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China central bank boss says no reason for yuan to fall further
[SHANGHAI] China's central bank chief has blamed foreign speculators in part for volatility in the yuan and said there is no basis for further depreciation, according to an interview in Caixin magazine.
The Chinese economy grew 6.9 percent in 2015 - the slowest rate since 1990 - and capital has been flowing out of the country due to worries over flagging growth, causing the currency to weaken.
"International speculative forces have recently focused on shorting China," People's Bank of China governor Zhou Xiaochuan said, according to a transcript of the interview posted on the bank's website Saturday.
"They are eager to manufacture public opinion to try to force an outcome as soon as possible," he said, but did not identify them.
Chinese state media has taken aim at investor George Soros for saying at the recent World Economic Forum in Davos that a hard landing for the world's second largest economy is "practically unavoidable".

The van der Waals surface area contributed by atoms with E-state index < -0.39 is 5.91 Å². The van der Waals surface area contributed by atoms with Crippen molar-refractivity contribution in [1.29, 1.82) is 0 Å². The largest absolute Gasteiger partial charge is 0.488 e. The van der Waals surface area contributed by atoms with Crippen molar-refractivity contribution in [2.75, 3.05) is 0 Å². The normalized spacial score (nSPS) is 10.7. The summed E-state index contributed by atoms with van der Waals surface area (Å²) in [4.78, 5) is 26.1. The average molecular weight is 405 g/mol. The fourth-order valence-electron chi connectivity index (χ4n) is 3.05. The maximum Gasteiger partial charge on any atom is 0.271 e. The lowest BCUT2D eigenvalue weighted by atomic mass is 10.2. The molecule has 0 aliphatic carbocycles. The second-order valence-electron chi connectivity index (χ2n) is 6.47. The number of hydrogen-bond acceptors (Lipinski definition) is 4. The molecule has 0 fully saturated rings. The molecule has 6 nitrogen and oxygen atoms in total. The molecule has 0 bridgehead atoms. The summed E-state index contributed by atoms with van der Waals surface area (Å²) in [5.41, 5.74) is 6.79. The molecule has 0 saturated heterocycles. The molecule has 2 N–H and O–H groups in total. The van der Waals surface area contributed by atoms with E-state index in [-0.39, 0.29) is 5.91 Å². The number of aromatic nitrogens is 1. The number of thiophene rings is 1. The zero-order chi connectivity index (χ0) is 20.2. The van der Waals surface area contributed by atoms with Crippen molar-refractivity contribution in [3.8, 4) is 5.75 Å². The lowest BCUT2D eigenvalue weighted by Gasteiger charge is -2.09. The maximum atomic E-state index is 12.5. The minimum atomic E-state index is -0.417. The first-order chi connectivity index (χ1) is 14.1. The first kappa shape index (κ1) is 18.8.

In early January China guided the yuan - also known as the renminbi - down by setting its daily fix lower for eight consecutive sessions, representing a 1.4 percent fall, before it returned to stability.
The falls raised fears of a creeping devaluation, as it echoed moves in mid-August when China adjusted the yuan down nearly five percent over a week.
Zhou vowed China would use its massive foreign exchange holdings to defend the yuan.
"China has the world's largest foreign exchange reserves," he said. "We will not let speculative forces guide market sentiment." The country's foreign exchange reserves dropped $99.5 billion to $3.2 trillion in January, according to official figures, as the central bank sold dollars to slow the slide in the yuan.
But Zhou said: "There is no foundation for continued depreciation (of the currency)." He pledged that currency reforms would continue despite the turmoil although the government would maintain its management role. China keeps a tight grip on the yuan on worries free capital flows will bring financial risk and reduce its control.
"Sometimes the market will show flaws, by being controlled by speculative forces or short-term sentiment and a herd effect," Zhou said.